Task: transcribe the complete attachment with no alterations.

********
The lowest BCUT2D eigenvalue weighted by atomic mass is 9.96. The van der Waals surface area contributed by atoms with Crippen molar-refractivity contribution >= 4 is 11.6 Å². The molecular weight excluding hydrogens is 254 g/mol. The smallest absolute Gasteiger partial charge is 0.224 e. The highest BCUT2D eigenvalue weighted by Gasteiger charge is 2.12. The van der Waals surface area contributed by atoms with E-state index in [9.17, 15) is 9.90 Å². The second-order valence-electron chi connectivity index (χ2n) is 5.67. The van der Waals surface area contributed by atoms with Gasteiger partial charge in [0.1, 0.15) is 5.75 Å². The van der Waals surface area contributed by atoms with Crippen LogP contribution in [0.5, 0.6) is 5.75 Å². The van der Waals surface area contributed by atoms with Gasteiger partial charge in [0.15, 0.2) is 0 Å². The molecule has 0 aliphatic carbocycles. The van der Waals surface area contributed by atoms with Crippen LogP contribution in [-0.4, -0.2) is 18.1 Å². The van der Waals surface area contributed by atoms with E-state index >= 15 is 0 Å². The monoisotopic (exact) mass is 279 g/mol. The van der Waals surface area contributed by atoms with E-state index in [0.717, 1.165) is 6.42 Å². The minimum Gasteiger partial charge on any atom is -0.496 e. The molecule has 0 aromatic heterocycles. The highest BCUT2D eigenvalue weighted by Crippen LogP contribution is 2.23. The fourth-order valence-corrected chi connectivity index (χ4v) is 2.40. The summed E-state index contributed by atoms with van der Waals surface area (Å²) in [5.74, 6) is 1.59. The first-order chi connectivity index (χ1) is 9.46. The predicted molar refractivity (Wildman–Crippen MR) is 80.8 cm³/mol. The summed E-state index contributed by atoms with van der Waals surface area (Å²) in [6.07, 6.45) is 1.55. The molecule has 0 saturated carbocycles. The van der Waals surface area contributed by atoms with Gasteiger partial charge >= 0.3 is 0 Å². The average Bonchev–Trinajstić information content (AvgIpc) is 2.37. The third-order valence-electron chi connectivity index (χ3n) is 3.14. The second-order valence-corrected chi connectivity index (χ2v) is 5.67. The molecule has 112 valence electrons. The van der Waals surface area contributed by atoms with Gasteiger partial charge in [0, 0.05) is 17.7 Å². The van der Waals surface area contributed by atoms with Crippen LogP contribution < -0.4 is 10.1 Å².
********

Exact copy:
The lowest BCUT2D eigenvalue weighted by atomic mass is 9.96. The van der Waals surface area contributed by atoms with Crippen molar-refractivity contribution >= 4 is 11.6 Å². The molecular weight excluding hydrogens is 254 g/mol. The smallest absolute Gasteiger partial charge is 0.224 e. The highest BCUT2D eigenvalue weighted by Gasteiger charge is 2.12. The van der Waals surface area contributed by atoms with E-state index in [9.17, 15) is 9.90 Å². The second-order valence-electron chi connectivity index (χ2n) is 5.67. The van der Waals surface area contributed by atoms with Gasteiger partial charge in [0.1, 0.15) is 5.75 Å². The van der Waals surface area contributed by atoms with Crippen LogP contribution in [0.5, 0.6) is 5.75 Å². The van der Waals surface area contributed by atoms with Gasteiger partial charge in [0.15, 0.2) is 0 Å². The molecule has 0 aliphatic carbocycles. The van der Waals surface area contributed by atoms with Crippen LogP contribution in [-0.4, -0.2) is 18.1 Å². The van der Waals surface area contributed by atoms with E-state index >= 15 is 0 Å². The monoisotopic (exact) mass is 279 g/mol. The van der Waals surface area contributed by atoms with E-state index in [0.717, 1.165) is 6.42 Å². The minimum Gasteiger partial charge on any atom is -0.496 e. The molecule has 0 aromatic heterocycles. The highest BCUT2D eigenvalue weighted by Crippen LogP contribution is 2.23. The fourth-order valence-corrected chi connectivity index (χ4v) is 2.40. The summed E-state index contributed by atoms with van der Waals surface area (Å²) in [5.74, 6) is 1.59. The first-order chi connectivity index (χ1) is 9.46. The predicted molar refractivity (Wildman–Crippen MR) is 80.8 cm³/mol. The summed E-state index contributed by atoms with van der Waals surface area (Å²) in [6.07, 6.45) is 1.55. The molecule has 0 saturated carbocycles. The van der Waals surface area contributed by atoms with Gasteiger partial charge >= 0.3 is 0 Å². The average Bonchev–Trinajstić information content (AvgIpc) is 2.37. The third-order valence-electron chi connectivity index (χ3n) is 3.14. The second-order valence-corrected chi connectivity index (χ2v) is 5.67. The molecule has 112 valence electrons. The van der Waals surface area contributed by atoms with Gasteiger partial charge in [0, 0.05) is 17.7 Å². The van der Waals surface area contributed by atoms with Crippen LogP contribution < -0.4 is 10.1 Å².